We spent the first nine years in a suite of offices at the Fall School Business Center at 8th and Chestnut in Nashville– formerly the headquarters of Eric Ericson Advertising and today the home of the Church of Scientology in Nashville. Then we moved downtown for five years in the Nashville Sash and Door building on Second Avenue – where the BB King’s Club occupies the ground floor. A year ago, we moved into our wonderful new offices at the Fifth & Main building and stuck a big Bradford Group logo on the side of the building. This move was a milestone for us.
For the first seven or eight years, we did fine, but grew slowly. It still beat working for somebody else, of course, and we built a strong reputation – but we weren’t blowing the doors off like I knew we could.
This all changed about seven years ago when my then-neighbor, Arnie Malham, who was president that year of the Nashville chapter of The Entrepreneurs’ Organization, asked if the Bradford Group would be the PR sponsor of EO Nashville. Accepting this offer was the best thing we have ever done.
We did a bang-up job of raising awareness of EO Nashville and two wonderful things happened: 1) EO Nashville members, impressed with what we did for EO, started hiring us to do the same thing for their companies, and 2) EO’s international organization started taking notice of what was happening in Nashville and discovered us, which meant that we were discovered by EO companies around the country, which is why we have several clients outside of Nashville today.
Since we began providing PR services to EO Nashville, the chapter has grown from about 50 members to well over 150 members – and the Bradford Group has grown from 4 people to 13, with more on the way. It seems like we are hiring all of the time. We are hitting our stride. It is the best time ever to be part of our agency.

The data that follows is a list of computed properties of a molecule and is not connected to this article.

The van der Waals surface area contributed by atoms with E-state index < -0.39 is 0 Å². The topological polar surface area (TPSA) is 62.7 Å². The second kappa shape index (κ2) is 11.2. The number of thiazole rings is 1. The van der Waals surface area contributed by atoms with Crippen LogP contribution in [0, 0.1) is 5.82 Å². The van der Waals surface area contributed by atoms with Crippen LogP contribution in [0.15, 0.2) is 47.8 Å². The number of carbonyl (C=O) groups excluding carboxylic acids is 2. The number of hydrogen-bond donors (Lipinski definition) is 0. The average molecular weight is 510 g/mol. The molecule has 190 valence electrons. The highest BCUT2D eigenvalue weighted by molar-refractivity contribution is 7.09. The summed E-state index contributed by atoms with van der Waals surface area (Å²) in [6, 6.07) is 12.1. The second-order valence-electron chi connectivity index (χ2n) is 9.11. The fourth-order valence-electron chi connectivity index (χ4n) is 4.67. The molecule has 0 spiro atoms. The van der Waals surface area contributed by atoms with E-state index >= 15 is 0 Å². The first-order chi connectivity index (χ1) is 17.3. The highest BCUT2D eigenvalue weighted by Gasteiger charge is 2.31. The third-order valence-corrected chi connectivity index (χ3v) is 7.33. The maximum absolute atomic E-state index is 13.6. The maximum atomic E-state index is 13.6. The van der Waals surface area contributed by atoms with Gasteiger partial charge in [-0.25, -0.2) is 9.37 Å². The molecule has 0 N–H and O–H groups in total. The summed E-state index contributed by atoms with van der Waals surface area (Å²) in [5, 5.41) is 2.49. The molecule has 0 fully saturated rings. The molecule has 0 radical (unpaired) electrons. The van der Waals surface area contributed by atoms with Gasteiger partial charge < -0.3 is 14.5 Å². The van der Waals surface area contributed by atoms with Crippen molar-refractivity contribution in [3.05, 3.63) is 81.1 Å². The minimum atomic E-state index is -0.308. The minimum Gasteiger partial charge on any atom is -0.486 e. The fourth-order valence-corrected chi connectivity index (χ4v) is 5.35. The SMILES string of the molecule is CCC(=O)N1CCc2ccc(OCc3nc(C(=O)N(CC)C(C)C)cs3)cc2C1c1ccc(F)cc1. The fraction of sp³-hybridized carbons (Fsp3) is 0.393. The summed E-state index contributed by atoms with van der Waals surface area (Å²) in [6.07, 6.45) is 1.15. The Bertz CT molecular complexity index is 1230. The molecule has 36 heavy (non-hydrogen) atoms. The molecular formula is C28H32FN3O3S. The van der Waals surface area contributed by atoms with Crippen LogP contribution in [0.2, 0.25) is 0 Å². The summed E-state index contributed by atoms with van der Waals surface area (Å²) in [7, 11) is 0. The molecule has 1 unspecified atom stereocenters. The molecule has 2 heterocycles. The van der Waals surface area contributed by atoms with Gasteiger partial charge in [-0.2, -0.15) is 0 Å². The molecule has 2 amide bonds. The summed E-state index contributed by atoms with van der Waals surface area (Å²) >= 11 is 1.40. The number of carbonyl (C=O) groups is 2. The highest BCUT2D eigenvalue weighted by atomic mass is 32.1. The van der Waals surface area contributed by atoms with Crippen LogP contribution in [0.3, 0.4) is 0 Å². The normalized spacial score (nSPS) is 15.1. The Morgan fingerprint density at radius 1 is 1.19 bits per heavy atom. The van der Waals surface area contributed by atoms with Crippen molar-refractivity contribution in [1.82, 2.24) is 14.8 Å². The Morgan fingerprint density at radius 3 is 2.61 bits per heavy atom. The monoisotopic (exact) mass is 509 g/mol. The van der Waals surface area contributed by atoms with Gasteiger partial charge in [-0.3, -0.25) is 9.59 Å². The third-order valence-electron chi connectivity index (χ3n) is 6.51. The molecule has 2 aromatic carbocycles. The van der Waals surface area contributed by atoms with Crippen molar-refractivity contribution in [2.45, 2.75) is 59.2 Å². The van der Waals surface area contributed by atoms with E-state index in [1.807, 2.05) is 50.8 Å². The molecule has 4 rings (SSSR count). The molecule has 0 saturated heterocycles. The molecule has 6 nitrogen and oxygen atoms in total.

The third wonderful thing that happened from our association with EO was hooking up with business coach Andy Bailey, a former president of EO Nashville and a leader at the international level of the organization. Andy has helped transform our little band of writers and marketers into a real company with goals, organization charts, career paths, hiring and onboarding processes, a measureable sales pipeline, carefully monitored time records – the whole shebang. And I am slowly but surely spending more time working on our business instead of in our business. We recently created a management team that is taking on both long-term strategy and day-to-day administration of the company. The Bradford Group is becoming something that can exist perfectly fine without Bradford – and nothing could make me happier. It looks like we have built something to last.